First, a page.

Some questions about the role of ENSO in setting records in annual s. We know the El Niño warms the global mean, La Niña cools it, but what happens when statistically correct for that?

Yes. Earth’s average surface air temperature has increased by about 0.8 °C (1.4 °F) since 1900, with much of this increase taking place since the mid-1970s (figure 1a). A wide range of other observations (such as reduced Arctic sea ice extent and increased ocean heat content) and indications from the natural world (such as poleward shifts of temperature-sensitive species of fish, mammals, insects, etc.) together provide incontrovertible evidence of planetary-scale warming.

Figure 2.20. Change in surface air temperature at the end of this century (2081-2100) relative to the turn of the last century (1986-2005) on the coldest and hottest days under a scenario that assumes a rapid reduction in heat trapping gases (RCP 2.6) and a scenario that assumes continued increases in these gases (RCP 8.5). This figure shows estimated changes in the average temperature of the hottest and coldest days in each 20-year period. In other words, the hottest days will get even hotter, and the coldest days will be less cold. (Figure source: NOAA NCDC / CICS-NC).

The average surface temperature of the world's oceans has been increasing since about 1910.

Figure 2.3. Observed global average changes (black line), model simulations using only changes in natural factors (solar and volcanic) in green, and model simulations with the addition of human-induced emissions (blue). Climate changes since 1950 cannot be explained by natural factors or variability, and can only be explained by human factors. (Figure source: adapted from Huber and Knutti29).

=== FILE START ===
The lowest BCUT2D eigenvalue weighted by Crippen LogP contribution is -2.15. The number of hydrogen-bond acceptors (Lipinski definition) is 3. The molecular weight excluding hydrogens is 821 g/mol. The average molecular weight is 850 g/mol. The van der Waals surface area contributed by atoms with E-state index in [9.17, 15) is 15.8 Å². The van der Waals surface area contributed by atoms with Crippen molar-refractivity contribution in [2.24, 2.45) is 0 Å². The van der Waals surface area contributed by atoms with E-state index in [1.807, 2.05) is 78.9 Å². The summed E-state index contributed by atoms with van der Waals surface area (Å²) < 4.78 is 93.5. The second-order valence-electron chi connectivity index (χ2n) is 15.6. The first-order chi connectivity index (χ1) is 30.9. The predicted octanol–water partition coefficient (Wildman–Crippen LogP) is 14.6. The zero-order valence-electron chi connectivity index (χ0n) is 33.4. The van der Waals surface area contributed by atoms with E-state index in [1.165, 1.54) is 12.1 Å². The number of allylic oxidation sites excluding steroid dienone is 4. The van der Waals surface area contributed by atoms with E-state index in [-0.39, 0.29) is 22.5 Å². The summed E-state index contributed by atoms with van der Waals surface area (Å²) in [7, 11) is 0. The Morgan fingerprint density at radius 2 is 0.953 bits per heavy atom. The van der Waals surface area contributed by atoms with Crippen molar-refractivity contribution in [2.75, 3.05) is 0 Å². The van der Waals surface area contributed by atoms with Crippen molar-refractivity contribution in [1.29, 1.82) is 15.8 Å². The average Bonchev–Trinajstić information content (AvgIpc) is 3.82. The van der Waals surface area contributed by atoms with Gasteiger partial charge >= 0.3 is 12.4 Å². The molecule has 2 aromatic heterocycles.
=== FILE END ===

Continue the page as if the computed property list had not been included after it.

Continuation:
The climate curve looks like a “hump”. At the beginning of the Holocene – after the end of the last Ice Age – global temperature increased, and subsequently it decreased again by 0.7 ° C over the past 5000 years. The well-known transition from the relatively warm Medieval into the “little ice age” turns out to be part of a much longer-term cooling, which ended abruptly with the rapid warming of the 20th Century. Within a hundred years, the cooling of the previous 5000 years was undone. - Click here for more information

1.       “ Anders Levermann et al, June 2013 PNAS

Climate Facts


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El Niño/La Niña Global Surface Temperature Influence - 1967-2012
Snce El Nino and La Nina have such an impact on global atmospheric temperatures, the best way to look at the atmospheric temperature change is to categorize the global temperature by “type of year”, which indicates that the atmospheric temperatures have been increasing at the same steady rate (about .16°C /decade) since 1970
Energy absorbed by the Earth 1970-2010 - Most of the heat is going into the oceans
As a result of the increase in atmospheric CO2, the Earth has been absorbing an excess of about 8 zeta joules of energy/year (the equivalent of a 50 megaton nuclear bomb being exploded every 15 minutes), with almost all of the energy going in to warming the oceans.